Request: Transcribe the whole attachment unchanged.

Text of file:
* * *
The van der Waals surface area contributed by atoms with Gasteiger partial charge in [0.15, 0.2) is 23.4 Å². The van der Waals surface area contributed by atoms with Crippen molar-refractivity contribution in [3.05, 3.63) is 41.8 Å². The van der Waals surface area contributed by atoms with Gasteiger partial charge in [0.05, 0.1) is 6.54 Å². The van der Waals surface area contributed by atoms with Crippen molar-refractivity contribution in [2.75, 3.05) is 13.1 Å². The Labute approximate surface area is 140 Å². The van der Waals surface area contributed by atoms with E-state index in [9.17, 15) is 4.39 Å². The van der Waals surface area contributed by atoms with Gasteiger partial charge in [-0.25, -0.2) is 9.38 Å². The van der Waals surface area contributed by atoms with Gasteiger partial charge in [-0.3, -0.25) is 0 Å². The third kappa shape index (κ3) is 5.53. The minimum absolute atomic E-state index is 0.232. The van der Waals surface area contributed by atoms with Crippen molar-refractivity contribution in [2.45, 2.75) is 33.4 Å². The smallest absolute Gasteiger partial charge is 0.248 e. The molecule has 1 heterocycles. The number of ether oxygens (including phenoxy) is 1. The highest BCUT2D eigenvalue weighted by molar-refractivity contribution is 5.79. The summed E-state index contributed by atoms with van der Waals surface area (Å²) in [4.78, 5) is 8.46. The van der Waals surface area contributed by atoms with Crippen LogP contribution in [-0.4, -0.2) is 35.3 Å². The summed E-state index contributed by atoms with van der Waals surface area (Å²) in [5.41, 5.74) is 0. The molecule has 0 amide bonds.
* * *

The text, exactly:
The van der Waals surface area contributed by atoms with Gasteiger partial charge in [0.15, 0.2) is 23.4 Å². The van der Waals surface area contributed by atoms with Crippen molar-refractivity contribution in [3.05, 3.63) is 41.8 Å². The van der Waals surface area contributed by atoms with Gasteiger partial charge in [0.05, 0.1) is 6.54 Å². The van der Waals surface area contributed by atoms with Crippen molar-refractivity contribution in [2.75, 3.05) is 13.1 Å². The Labute approximate surface area is 140 Å². The van der Waals surface area contributed by atoms with E-state index in [9.17, 15) is 4.39 Å². The van der Waals surface area contributed by atoms with Gasteiger partial charge in [-0.25, -0.2) is 9.38 Å². The van der Waals surface area contributed by atoms with Gasteiger partial charge in [-0.3, -0.25) is 0 Å². The third kappa shape index (κ3) is 5.53. The minimum absolute atomic E-state index is 0.232. The van der Waals surface area contributed by atoms with Crippen molar-refractivity contribution in [2.45, 2.75) is 33.4 Å². The smallest absolute Gasteiger partial charge is 0.248 e. The molecule has 1 heterocycles. The number of ether oxygens (including phenoxy) is 1. The highest BCUT2D eigenvalue weighted by molar-refractivity contribution is 5.79. The summed E-state index contributed by atoms with van der Waals surface area (Å²) in [4.78, 5) is 8.46. The van der Waals surface area contributed by atoms with Crippen LogP contribution in [-0.4, -0.2) is 35.3 Å². The summed E-state index contributed by atoms with van der Waals surface area (Å²) in [5.41, 5.74) is 0. The molecule has 0 amide bonds.